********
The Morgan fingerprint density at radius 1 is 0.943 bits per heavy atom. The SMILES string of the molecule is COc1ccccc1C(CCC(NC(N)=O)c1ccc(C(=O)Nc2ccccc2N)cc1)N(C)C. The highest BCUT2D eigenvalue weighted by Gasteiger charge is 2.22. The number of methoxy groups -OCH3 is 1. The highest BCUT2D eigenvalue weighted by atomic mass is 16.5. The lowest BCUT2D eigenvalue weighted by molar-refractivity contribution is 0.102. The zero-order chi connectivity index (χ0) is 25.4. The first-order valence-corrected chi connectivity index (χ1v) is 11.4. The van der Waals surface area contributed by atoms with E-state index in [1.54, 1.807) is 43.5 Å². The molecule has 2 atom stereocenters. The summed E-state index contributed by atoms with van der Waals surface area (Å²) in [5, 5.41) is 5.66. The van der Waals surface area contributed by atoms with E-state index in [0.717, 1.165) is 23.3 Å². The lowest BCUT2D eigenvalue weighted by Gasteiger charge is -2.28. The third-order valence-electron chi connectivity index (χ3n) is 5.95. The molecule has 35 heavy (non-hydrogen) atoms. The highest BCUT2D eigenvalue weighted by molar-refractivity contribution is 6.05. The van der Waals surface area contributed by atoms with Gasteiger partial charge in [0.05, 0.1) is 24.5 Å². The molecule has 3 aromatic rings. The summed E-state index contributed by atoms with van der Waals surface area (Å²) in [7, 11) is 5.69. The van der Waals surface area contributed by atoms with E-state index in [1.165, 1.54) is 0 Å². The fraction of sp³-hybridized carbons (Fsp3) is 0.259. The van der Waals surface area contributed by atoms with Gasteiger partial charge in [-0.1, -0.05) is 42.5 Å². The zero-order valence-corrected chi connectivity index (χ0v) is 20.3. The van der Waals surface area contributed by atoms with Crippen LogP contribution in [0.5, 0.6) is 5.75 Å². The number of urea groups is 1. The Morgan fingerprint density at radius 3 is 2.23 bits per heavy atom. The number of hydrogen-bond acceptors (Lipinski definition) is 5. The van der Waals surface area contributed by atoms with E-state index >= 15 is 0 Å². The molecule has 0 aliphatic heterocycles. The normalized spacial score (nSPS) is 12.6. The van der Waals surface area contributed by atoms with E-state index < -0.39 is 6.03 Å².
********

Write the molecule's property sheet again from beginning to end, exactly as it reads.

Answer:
The Morgan fingerprint density at radius 1 is 0.943 bits per heavy atom. The SMILES string of the molecule is COc1ccccc1C(CCC(NC(N)=O)c1ccc(C(=O)Nc2ccccc2N)cc1)N(C)C. The highest BCUT2D eigenvalue weighted by Gasteiger charge is 2.22. The number of methoxy groups -OCH3 is 1. The highest BCUT2D eigenvalue weighted by atomic mass is 16.5. The lowest BCUT2D eigenvalue weighted by molar-refractivity contribution is 0.102. The zero-order chi connectivity index (χ0) is 25.4. The first-order valence-corrected chi connectivity index (χ1v) is 11.4. The van der Waals surface area contributed by atoms with E-state index in [1.54, 1.807) is 43.5 Å². The molecule has 2 atom stereocenters. The summed E-state index contributed by atoms with van der Waals surface area (Å²) in [5, 5.41) is 5.66. The van der Waals surface area contributed by atoms with E-state index in [0.717, 1.165) is 23.3 Å². The lowest BCUT2D eigenvalue weighted by Gasteiger charge is -2.28. The third-order valence-electron chi connectivity index (χ3n) is 5.95. The molecule has 35 heavy (non-hydrogen) atoms. The highest BCUT2D eigenvalue weighted by molar-refractivity contribution is 6.05. The van der Waals surface area contributed by atoms with Gasteiger partial charge in [0.05, 0.1) is 24.5 Å². The molecule has 3 aromatic rings. The summed E-state index contributed by atoms with van der Waals surface area (Å²) in [7, 11) is 5.69. The van der Waals surface area contributed by atoms with E-state index in [1.165, 1.54) is 0 Å². The fraction of sp³-hybridized carbons (Fsp3) is 0.259. The van der Waals surface area contributed by atoms with Gasteiger partial charge in [-0.1, -0.05) is 42.5 Å². The zero-order valence-corrected chi connectivity index (χ0v) is 20.3. The van der Waals surface area contributed by atoms with Crippen LogP contribution in [0.5, 0.6) is 5.75 Å². The number of urea groups is 1. The Morgan fingerprint density at radius 3 is 2.23 bits per heavy atom. The number of hydrogen-bond acceptors (Lipinski definition) is 5. The van der Waals surface area contributed by atoms with E-state index >= 15 is 0 Å². The molecule has 0 aliphatic heterocycles. The normalized spacial score (nSPS) is 12.6. The van der Waals surface area contributed by atoms with E-state index < -0.39 is 6.03 Å².